Hemorrhagic disease of the newborn
Hemorrhagic disease is a bleeding problem that occurs in a baby during the first few days of life. Babies are normally born with low levels of vitamin K, an essential factor in blood clotting. A deficiency in vitamin K is the main cause of hemorrhagic disease in newborn babies.
How Boston Children's Hospital approaches NHD
If your child needs a blood transfusion, she'll be seen by specialists in Children's Medical/Surgical Intensive Care Unit. Ours is one of the highest-volume pediatric intensive care units in the United States.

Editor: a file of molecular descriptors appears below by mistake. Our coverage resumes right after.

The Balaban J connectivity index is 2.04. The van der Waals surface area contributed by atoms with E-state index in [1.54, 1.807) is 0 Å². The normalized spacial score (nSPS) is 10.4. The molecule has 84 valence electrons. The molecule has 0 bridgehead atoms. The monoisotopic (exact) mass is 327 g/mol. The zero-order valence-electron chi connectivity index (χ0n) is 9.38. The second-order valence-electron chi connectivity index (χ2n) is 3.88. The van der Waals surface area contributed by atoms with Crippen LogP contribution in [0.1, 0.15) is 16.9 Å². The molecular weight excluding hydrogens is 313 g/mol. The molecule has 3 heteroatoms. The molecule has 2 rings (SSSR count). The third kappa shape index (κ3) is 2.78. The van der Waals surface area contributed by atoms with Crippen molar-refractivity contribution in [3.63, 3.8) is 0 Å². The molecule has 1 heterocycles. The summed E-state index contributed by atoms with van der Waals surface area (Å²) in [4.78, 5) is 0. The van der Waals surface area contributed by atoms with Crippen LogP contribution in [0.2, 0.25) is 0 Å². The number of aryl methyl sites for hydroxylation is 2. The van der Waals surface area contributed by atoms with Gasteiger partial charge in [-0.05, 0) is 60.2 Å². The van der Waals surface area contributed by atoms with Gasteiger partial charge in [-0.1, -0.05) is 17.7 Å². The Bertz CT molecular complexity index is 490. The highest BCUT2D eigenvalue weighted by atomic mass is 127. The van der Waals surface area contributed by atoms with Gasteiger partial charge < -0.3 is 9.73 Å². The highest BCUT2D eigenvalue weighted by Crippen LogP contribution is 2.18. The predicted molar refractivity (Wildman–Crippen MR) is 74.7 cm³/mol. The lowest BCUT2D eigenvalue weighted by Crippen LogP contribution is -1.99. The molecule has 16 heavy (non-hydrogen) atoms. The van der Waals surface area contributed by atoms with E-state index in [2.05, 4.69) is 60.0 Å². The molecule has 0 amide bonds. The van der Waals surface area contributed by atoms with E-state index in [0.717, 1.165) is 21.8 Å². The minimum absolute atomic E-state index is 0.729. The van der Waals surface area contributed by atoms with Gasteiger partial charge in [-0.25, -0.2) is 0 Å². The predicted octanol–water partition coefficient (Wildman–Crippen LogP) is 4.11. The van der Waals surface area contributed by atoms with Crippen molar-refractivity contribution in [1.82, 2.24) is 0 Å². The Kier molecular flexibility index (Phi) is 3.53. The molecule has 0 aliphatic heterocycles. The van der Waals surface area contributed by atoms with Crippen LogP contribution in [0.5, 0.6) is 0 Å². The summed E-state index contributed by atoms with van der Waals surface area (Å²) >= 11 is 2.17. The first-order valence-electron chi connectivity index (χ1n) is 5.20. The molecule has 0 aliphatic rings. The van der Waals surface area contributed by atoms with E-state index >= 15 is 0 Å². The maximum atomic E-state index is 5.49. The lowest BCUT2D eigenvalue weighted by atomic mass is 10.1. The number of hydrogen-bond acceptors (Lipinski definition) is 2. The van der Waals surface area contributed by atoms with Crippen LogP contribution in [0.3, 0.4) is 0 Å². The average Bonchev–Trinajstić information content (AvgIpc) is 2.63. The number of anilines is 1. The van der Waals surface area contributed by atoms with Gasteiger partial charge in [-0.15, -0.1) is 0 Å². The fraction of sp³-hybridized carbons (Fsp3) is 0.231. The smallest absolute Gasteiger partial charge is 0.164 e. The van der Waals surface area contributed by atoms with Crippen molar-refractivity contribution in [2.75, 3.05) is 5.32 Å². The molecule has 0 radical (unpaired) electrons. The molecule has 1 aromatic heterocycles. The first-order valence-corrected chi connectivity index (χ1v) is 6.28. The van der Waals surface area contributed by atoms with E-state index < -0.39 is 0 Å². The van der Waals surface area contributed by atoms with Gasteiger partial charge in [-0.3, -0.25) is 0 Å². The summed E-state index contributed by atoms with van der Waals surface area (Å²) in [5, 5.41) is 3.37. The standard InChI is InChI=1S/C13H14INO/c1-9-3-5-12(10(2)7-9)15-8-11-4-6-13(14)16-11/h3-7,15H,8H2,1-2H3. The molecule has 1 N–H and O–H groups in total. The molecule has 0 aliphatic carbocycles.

In our pediatric intensive care unit, we care for more than 2,000 critically ill children, from newborn to college-age across a spectrum of childhood disease each year. Children and adolescents with all forms of non-malignant blood disorders, including anemias, bleeding problems, blood clots, platelet disorders and red and white blood cell disorders, are treated through our Pediatric Hematology service. If necessary, Children's also offers access to the largest pediatric stem cell transplantation program in New England.